Sinkholes from Overpumping Gobbling Homes
|A common warning sign in eastern Hillsborough County|
There is one piece of advice the Southwest Florida Water Management District has for people whose homes are being swallowed by sinkholes: You're on your own.
"From our perspective, it's the private property owner who's responsible to respond to those, working with their property insurance."
Richard Owen, Swiftmud's deputy executive director, was then greeted with a chorus of shaking heads.
Many of the roughly 300 people who showed up at Hillsborough Community College in Plant City were directly affected by the freeze. Some had their wells run dry because area farmers pumped huge amounts of water to protect their crops. Although the farmers declared at fault have to pay for new wells or pumps, many have yet to see a dime.
But their concerns pale in comparison to people lost their homes because of sinkholes, which formed after the sudden drop in the water table.
Eighty-five sinkholes have been reported in eastern Hillsborough County - many under roadways. The local governments are stuck with that tab - including a $2 million price tag for Plant City.
The rest have appeared on private property - and Swiftmud says it's up to the owner to fix the problem. That didn't sit well with Laura Lisenbee, who came home recently to find part of it was gone.
"I've called the county - nobody has even come out and looked at it," she said. "I've called Swiftmud, nobody. I have got not response from no one, and me, my husband and four children are living with our sister because our house is not liveable."
Lisenbee then spoke directly to Swiftmud executive director Dave Moore.
"I have no home," she said. "Where do we go? What do we do?
"Well, again, we encourage you to speak to the company with which you have your homeowner's insurance," replied Moore.
Lisenbee's response: " I don't have any homeowner's insurance! We're in a recession. We own our own business. I have four children. If I don't pay my homeowner's, nobody's going to say anything. If I don't feed my kids, they're going to put me in jail!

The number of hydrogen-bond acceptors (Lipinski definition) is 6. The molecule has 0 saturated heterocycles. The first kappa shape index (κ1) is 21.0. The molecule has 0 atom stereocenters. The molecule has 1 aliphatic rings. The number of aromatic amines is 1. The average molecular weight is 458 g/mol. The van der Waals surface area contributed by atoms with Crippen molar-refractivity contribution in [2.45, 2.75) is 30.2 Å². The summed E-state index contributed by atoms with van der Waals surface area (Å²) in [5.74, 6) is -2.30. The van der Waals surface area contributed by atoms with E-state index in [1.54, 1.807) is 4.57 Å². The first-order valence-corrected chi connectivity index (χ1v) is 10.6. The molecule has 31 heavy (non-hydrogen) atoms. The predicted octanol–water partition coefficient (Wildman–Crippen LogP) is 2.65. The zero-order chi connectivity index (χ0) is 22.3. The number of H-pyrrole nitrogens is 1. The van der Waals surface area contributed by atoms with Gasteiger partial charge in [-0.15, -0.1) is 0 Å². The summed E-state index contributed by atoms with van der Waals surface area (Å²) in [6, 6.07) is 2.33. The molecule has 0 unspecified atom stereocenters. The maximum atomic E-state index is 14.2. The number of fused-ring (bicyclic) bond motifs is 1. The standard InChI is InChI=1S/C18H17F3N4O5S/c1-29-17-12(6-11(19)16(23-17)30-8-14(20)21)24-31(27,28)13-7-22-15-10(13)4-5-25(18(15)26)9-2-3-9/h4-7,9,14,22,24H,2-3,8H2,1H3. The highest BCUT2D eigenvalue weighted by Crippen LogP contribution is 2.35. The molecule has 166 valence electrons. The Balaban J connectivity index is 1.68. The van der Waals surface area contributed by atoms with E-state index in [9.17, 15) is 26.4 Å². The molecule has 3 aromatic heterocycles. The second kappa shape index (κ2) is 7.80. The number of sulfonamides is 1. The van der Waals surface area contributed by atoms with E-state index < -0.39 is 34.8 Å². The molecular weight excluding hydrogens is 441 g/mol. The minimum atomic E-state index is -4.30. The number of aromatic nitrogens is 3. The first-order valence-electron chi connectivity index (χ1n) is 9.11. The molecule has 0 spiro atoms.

"So what do I do? I have no house. I have four kids that are misplaced. And nobody is willing to do anything.
"Ma'am, we have some staff at the back of the room," said Moore. "If you could get their names, maybe the can give you some help."
Swiftmud isn't talking about paying for sinkhole damage. But growers may be asked to create a new fund to fix well problems. Another possible solution: require deeper wells.
Retired Army Col. Richard Clark of Dover has a dry well - and a sinkhole - on his property. He says the solution isn't requiring homeowners to dig deeper wells.
"We have to limit water usage," he said. "Everything else in here, the telephone calls, the charts, is wonderful. But water usage is the problem."
Several other speakers at the forum talked about limiting the amount farmers can pump. Swiftmud officials said they'd consider it.
Those officials used the word "unprecedented" at least seven times when talking about the cold snap, with 11 straight days of near-freezing temperatures. And they say no one expected the huge drops in the aquifer.
Swiftmud has appointed a 16-member panel to address their concerns. They will help Swiftmud's staff to make recommendations to the district's governing board so action can be taken before next winter.
Nearly half the members are associated with the strawberry or citrus industries. The committee includes one environmentalist, three ordinary citizens and four representatives from local governments. Moore says they'll consider all options.
"What I heard loud and clear tonight - we need to put an emphasis on - what do we need to do about sinkholes moving forward?" he said. "I do know that if we were to look at how much water is allocated per use, that should potentially minimize risk for sinkhole development as we move forward in time. All these things will be on the table."
Two more community forums are planned - but no dates have been set.
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